As far as comparing then and now, the biggest thing I noticed was that rather than seeing a whole street of collapsed houses in varying degrees of devastation, you are more apt to see a whole street of empty lots (not clean lots, just no more houses). There are still very few houses being rebuilt, and other than the casinos, there are really no commercial buildings being rebuilt either. The churches on highway 90 look like no one has touched them since March and the beaches (with some exceptions) still are littered with junk and debris. Businesses in downtown Gulfport seemed to be coming back to life, including a diner we ate lunch at one day. Business north of Interstate 10 are recovering well, although the Taco Bell near the camp is still closed and most establishments are closing early due to lack of employees. There are help wanted signs everywhere.

Traffic is still crazy, the bridges are still out, blue tarps still scatter the neighborhoods, and people are definitely worried about the upcoming hurricane season.

We remain in awe of the massive amount of work that still needs to be done and wonder how in the world things will ever "get back to normal."

Thank you again for your participation in the March trip. I hope you will seriously consider returning to the region as the work seems endless. Please know that all it takes to volunteer is to call PDA at 866-732-6121 or visit the Web site and register online. Anyone can register at anytime, no matter what the size of your group.

If you want to go back to Orange Grove, specify that to PDA when registering. Then, all you have to do is get yourself down to the coast. So, why not gather some friends and/or family and commit a week of your summer to as week of service? (My family is tossing around the idea of a family service trip over winter cool would it be to turn a summer family reunion into a service opportunity!!!)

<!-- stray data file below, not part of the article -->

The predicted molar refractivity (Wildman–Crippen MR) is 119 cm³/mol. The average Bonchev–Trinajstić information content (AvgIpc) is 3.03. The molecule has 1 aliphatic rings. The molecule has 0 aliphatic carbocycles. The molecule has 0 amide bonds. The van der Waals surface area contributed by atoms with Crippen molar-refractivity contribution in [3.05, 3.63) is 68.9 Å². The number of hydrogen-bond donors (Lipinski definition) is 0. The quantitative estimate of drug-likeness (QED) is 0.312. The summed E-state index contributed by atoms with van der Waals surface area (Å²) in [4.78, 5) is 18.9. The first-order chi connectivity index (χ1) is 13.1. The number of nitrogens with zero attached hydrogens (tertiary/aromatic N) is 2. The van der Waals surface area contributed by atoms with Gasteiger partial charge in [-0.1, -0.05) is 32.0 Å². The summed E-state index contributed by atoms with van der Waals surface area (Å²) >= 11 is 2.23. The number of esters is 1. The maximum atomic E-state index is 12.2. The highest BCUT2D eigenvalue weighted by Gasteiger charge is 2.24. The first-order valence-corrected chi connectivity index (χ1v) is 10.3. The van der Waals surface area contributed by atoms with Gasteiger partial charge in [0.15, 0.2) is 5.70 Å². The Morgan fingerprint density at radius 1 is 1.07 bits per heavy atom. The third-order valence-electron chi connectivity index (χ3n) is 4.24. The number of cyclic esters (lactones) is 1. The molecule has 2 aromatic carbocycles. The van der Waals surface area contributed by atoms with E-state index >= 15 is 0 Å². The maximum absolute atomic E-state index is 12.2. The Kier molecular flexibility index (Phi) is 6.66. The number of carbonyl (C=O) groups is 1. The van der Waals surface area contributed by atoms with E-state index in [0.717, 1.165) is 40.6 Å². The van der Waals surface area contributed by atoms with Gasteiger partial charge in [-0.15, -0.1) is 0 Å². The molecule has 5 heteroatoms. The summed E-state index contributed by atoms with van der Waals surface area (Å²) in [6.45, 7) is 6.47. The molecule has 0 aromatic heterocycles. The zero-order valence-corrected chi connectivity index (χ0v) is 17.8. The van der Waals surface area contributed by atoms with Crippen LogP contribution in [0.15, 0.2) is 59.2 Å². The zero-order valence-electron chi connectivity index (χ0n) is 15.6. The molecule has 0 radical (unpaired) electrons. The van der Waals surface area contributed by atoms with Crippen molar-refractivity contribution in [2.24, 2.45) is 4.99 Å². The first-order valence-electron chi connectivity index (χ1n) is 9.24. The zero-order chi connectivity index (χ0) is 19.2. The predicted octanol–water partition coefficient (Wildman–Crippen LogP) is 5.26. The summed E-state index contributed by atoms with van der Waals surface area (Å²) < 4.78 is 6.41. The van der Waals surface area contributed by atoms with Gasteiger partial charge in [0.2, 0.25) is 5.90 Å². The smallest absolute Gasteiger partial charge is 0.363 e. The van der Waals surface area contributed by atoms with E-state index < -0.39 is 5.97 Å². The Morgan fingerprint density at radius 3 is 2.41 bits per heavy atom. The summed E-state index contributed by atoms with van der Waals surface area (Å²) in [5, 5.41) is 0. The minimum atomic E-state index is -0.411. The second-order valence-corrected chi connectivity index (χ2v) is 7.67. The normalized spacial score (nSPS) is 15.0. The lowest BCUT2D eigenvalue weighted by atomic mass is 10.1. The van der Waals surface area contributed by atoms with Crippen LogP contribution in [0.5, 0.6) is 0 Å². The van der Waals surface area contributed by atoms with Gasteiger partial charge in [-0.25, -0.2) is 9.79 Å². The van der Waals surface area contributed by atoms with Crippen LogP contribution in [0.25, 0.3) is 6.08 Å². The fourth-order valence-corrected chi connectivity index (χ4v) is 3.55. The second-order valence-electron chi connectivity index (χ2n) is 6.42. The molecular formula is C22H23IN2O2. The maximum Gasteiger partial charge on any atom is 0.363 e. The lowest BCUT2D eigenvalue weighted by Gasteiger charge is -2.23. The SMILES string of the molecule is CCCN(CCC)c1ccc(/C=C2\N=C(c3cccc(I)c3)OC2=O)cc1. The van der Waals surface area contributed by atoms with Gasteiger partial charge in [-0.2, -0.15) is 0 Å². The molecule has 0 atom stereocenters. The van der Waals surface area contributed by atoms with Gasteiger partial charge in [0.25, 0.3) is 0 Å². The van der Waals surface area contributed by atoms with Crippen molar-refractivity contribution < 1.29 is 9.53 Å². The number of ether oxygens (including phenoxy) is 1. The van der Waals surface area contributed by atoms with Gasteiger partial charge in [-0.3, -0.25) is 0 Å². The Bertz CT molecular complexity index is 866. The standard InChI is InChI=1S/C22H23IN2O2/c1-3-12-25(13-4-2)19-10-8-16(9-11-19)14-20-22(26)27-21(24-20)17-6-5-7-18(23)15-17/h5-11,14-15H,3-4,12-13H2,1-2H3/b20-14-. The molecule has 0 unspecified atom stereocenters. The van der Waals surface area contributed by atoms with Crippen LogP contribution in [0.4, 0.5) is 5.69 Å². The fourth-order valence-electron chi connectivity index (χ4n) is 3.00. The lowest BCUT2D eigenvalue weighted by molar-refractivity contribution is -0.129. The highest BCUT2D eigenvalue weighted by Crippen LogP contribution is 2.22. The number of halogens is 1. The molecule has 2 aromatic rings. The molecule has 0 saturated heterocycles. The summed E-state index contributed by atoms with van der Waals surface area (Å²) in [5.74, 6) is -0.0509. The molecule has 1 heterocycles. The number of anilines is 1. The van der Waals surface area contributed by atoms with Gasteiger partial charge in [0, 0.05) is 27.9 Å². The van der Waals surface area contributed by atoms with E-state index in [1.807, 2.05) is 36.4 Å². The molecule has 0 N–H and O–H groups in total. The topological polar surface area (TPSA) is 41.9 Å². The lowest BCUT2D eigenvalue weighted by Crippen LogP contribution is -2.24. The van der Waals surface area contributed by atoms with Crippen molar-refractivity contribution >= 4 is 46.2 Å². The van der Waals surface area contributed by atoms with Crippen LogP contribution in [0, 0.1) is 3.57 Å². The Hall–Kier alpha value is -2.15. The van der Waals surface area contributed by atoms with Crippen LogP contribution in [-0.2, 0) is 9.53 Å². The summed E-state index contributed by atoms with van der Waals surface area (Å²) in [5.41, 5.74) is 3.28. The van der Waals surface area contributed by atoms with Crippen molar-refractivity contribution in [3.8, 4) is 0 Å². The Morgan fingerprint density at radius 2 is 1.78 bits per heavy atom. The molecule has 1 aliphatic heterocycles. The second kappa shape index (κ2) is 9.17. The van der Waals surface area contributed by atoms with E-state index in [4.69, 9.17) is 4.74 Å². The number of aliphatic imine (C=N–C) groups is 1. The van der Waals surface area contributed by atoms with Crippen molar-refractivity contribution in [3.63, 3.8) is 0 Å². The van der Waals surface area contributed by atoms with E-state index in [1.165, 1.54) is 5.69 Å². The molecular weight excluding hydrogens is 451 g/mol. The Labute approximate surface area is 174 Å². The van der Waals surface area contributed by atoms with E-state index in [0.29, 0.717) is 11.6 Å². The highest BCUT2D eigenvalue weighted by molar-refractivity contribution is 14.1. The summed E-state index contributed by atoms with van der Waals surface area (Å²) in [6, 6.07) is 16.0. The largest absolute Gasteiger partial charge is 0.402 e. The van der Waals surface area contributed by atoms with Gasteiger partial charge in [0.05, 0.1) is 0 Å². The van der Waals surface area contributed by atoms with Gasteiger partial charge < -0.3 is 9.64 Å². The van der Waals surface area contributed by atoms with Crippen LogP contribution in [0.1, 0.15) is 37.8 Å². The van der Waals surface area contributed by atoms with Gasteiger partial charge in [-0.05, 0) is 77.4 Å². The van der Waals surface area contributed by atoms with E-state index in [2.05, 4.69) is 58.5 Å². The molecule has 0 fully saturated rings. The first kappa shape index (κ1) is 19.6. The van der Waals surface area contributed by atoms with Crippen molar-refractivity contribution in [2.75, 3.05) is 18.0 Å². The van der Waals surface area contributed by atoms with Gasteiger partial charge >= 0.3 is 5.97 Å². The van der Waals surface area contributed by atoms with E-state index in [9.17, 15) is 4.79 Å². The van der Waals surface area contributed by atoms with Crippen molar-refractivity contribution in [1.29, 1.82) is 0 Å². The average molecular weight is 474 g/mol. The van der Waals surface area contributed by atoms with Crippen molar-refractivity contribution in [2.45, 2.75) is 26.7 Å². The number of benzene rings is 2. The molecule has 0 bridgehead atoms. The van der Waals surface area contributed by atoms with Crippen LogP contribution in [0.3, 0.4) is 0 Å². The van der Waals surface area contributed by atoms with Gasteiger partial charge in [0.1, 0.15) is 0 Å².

Kristin Hutson is chaplain and director of religious life at Coe College.

Tuesday, April 25, 2006

Accolades For Coe’s Katrina Trip

It wasn’t exactly the Pulitzer Prize, as won by the Sun Herald in Biloxi and Gulfport for its coverage of Hurricane Katrina and its aftermath, but Coe’s alternative Spring Break service mission to the Gulf Coast was well represented at the annual Leadership Convocation on April 18.

The trip received the Outstanding Community Service Award and several participants took home individual honors.

Among faculty and staff, Business Professor Barb Larew was named the Outstanding Faculty Mentor. College Chaplain Kristin Hutson won the Diversity Staff Advocacy Award and was nominated for the Outstanding Staff Mentor Award, as was Reservations Coordinator Tammy Edwards. Math Professor Kent Herron received the Outstanding Philanthropic Contribution Award for his financial support of the trip.

Among student participants, Jase Jensen received the Kohawk Spirit Award and was nominated for the Outstanding Senior Award and the Leadership Award for Campus Commitment. Chelsie Reifschneider was also nominated for the Outstanding Senior Award and Steph Beecher was nominated for the Outstanding Sophomore Award.